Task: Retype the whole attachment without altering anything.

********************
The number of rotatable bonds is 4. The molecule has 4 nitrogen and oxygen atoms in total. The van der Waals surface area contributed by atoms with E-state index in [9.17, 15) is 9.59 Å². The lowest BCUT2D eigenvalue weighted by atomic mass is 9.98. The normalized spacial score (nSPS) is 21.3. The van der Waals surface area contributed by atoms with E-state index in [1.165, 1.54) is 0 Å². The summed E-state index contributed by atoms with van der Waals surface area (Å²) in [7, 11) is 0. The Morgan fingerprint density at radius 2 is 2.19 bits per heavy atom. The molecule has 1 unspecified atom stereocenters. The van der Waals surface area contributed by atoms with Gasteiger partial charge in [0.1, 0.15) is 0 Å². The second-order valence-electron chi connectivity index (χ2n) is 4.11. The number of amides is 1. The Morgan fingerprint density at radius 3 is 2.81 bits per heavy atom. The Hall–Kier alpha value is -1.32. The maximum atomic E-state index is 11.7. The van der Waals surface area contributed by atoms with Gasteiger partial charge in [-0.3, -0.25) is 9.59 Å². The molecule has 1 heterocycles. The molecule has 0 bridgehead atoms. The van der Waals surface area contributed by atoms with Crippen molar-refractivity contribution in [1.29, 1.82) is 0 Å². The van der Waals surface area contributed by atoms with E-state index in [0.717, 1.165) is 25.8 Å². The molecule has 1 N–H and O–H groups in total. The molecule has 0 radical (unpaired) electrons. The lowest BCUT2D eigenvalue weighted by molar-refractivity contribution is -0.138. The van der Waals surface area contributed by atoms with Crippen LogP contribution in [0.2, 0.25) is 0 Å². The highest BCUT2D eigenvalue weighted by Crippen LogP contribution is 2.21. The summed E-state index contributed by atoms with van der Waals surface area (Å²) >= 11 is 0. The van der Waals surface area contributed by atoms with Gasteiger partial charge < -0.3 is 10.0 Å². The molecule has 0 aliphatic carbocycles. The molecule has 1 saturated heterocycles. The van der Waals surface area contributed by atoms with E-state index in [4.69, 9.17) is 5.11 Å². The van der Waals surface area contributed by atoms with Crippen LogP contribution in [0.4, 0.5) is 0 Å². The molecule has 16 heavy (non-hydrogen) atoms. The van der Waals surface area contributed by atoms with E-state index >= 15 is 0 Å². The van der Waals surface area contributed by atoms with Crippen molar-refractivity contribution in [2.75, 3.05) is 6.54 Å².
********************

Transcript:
The number of rotatable bonds is 4. The molecule has 4 nitrogen and oxygen atoms in total. The van der Waals surface area contributed by atoms with E-state index in [9.17, 15) is 9.59 Å². The lowest BCUT2D eigenvalue weighted by atomic mass is 9.98. The normalized spacial score (nSPS) is 21.3. The van der Waals surface area contributed by atoms with E-state index in [1.165, 1.54) is 0 Å². The summed E-state index contributed by atoms with van der Waals surface area (Å²) in [7, 11) is 0. The Morgan fingerprint density at radius 2 is 2.19 bits per heavy atom. The molecule has 1 unspecified atom stereocenters. The van der Waals surface area contributed by atoms with Gasteiger partial charge in [0.1, 0.15) is 0 Å². The second-order valence-electron chi connectivity index (χ2n) is 4.11. The number of amides is 1. The Morgan fingerprint density at radius 3 is 2.81 bits per heavy atom. The Hall–Kier alpha value is -1.32. The maximum atomic E-state index is 11.7. The van der Waals surface area contributed by atoms with Gasteiger partial charge in [-0.3, -0.25) is 9.59 Å². The molecule has 1 heterocycles. The molecule has 0 bridgehead atoms. The van der Waals surface area contributed by atoms with Crippen molar-refractivity contribution in [1.29, 1.82) is 0 Å². The van der Waals surface area contributed by atoms with E-state index in [0.717, 1.165) is 25.8 Å². The molecule has 1 N–H and O–H groups in total. The molecule has 0 radical (unpaired) electrons. The lowest BCUT2D eigenvalue weighted by molar-refractivity contribution is -0.138. The van der Waals surface area contributed by atoms with Crippen LogP contribution in [0.2, 0.25) is 0 Å². The highest BCUT2D eigenvalue weighted by Crippen LogP contribution is 2.21. The summed E-state index contributed by atoms with van der Waals surface area (Å²) >= 11 is 0. The van der Waals surface area contributed by atoms with Gasteiger partial charge < -0.3 is 10.0 Å². The molecule has 0 aliphatic carbocycles. The molecule has 1 saturated heterocycles. The van der Waals surface area contributed by atoms with E-state index in [4.69, 9.17) is 5.11 Å². The van der Waals surface area contributed by atoms with Crippen LogP contribution in [0.4, 0.5) is 0 Å². The molecule has 16 heavy (non-hydrogen) atoms. The van der Waals surface area contributed by atoms with E-state index >= 15 is 0 Å². The van der Waals surface area contributed by atoms with Crippen molar-refractivity contribution in [2.75, 3.05) is 6.54 Å².